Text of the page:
Bears

Moon: This game is more than just another game

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Moon: This game is more than just another game

Sunday, Oct. 2, 2011
Posted: 12:01 a.m.

By JohnMullin
CSNChicago.com BearsInsider Follow@CSNMoonMullin Ron Rivera will not be on the playing field Sunday but make no mistake: He will be a key figure in the game between the Bears and his Carolina Panthers.

Rivera was let go after the 2006 season despite the Bears reaching the Super Bowl. Exact reasons are always difficult to discern -- he and Lovie Smith had increasing differences over schemes; Smith grew tired of Rivera in an annual hunt for a head-coaching job; Rivera was becoming too much of a media darling for a defense that ultimately was Smiths purview.

Where the truth ultimately lies doesnt matter at all at this point. And it does not diminish the regard in which he is still held by his former players.

He was the ultimate players coach, said linebacker Brian Urlacher. You could talk to him about anything.

He wasnt a bitch coach he didnt bitch at you. He would relay his message to you but not where it was demeaning to you. And you definitely got his message.

Rivera has been successful at every stop in his NFL career. He was a member of the 1985 Bears, a second-round pick in the 1984 draft. When he moved into coaching, he was a success with the Philadelphia Eagles (1999-2003), the Bears (2004-2006) and the San Diego Chargers (linebackers coach first, then defensive coordinator). Taking over the woeful Panthers, he already has achieved one-half the victory total for Carolinas full 2010 season.

Lance Briggs was moved from strong-side to weak-side linebacker after Smith and Rivera arrived in 2004, a change that opened the career path for Briggs.

For me, Ron Rivera was just someone who would tell me how difficult it is to make a play, but at the same time, if I can make that play 'we'll shut this play down and you will help our team to win this game,' Briggs said. He had a way of explaining things to a player, to inspire him, and it also let me know that he was there.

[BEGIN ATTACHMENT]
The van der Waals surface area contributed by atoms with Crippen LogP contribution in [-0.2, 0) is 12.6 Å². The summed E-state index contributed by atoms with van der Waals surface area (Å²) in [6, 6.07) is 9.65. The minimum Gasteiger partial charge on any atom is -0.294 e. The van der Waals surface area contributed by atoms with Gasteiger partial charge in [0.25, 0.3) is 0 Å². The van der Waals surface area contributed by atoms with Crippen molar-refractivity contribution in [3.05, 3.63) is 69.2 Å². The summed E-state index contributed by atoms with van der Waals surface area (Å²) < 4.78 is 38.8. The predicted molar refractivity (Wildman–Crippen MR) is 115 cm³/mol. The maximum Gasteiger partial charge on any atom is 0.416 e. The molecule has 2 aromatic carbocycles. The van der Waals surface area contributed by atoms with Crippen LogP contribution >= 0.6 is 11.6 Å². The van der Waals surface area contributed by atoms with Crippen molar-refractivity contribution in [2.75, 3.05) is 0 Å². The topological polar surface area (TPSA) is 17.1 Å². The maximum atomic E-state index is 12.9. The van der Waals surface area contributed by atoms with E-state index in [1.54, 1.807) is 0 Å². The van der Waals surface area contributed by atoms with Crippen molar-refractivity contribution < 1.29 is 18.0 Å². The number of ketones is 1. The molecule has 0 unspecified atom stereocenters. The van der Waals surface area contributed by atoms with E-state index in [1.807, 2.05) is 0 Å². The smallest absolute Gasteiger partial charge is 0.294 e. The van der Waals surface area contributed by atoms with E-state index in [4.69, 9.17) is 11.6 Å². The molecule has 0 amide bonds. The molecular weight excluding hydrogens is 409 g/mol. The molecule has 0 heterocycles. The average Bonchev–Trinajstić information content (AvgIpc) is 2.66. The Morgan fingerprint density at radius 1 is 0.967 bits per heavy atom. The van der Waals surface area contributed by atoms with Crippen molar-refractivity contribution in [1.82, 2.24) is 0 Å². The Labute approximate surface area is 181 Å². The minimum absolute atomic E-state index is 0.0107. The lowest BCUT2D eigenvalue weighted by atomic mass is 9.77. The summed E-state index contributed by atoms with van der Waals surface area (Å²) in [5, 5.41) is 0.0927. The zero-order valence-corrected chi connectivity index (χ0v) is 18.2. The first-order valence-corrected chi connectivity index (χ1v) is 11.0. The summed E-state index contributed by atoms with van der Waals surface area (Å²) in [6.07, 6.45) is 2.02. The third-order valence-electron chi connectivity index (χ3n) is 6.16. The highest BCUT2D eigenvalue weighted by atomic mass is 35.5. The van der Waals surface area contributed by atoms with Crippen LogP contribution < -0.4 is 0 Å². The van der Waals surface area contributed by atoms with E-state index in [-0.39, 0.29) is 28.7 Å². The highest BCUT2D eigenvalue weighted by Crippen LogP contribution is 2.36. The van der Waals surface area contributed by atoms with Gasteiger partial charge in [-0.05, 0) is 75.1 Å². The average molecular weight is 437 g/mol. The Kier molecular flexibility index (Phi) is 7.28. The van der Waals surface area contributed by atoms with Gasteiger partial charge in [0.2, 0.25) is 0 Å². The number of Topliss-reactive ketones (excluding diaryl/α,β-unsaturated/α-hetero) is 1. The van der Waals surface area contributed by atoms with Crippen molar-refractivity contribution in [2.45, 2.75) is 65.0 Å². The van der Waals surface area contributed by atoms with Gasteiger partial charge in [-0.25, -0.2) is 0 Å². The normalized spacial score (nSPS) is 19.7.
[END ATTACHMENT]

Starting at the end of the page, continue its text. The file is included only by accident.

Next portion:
He'll tell you, 'That's not an easy play for anybody to make, but if you can make that play, you will shut this play down.' For me, that helps in a lot of ways. I've gone through life with a lot of coaches who say, 'Just do it this way because I told you to do it.' Everybody kind of felt the same way about him."

The feelings are mutual. And this game is more than just another game.

Personally, it means a lot, because its Chicago, Rivera said. Its a great city and the citys been very good to me. The organizations been outstanding. Its kind of a homecoming. I was there for 17 years and its been outstanding.

And Ive told the players, Hey, Chicagos a great city and its been good to me. Im looking forward to coming back and being at Soldier Field.

Run-checking

The Panthers are with the Bears among the bottom-feeders at rushing the football, averaging just 3.3 yards per rush vs. the Bears 3.2.

Ironically, teams can win without being a dominant rushing team. The Detroit Lions average 2.8 yards per carry and are 3-0. San Francisco has gotten to 2-1 despite stumbling along at 2.5 yards per rush. And the Tennessee Titans, with franchise back Chris Johnson, also is at 2-1 despite a 2.4-yard average.

One big difference, however: The Lions have averaged 28 rushes per game, the 49ers 28 and the Titans 22. The Bears average 17.

We have to run and we will, offensive coordinator Mike Martz said. Thats one thing we can do: we can run the football. Well get that right. I have confidence in our ability to run the ball.

The big fella(s)

One of Urlachers assignments often was to spy a mobile quarterback, which he did with a Michael Vick and others. Those also included Minnesota Viking Daunte Culpepper, who was a size-match for Urlacher and then some.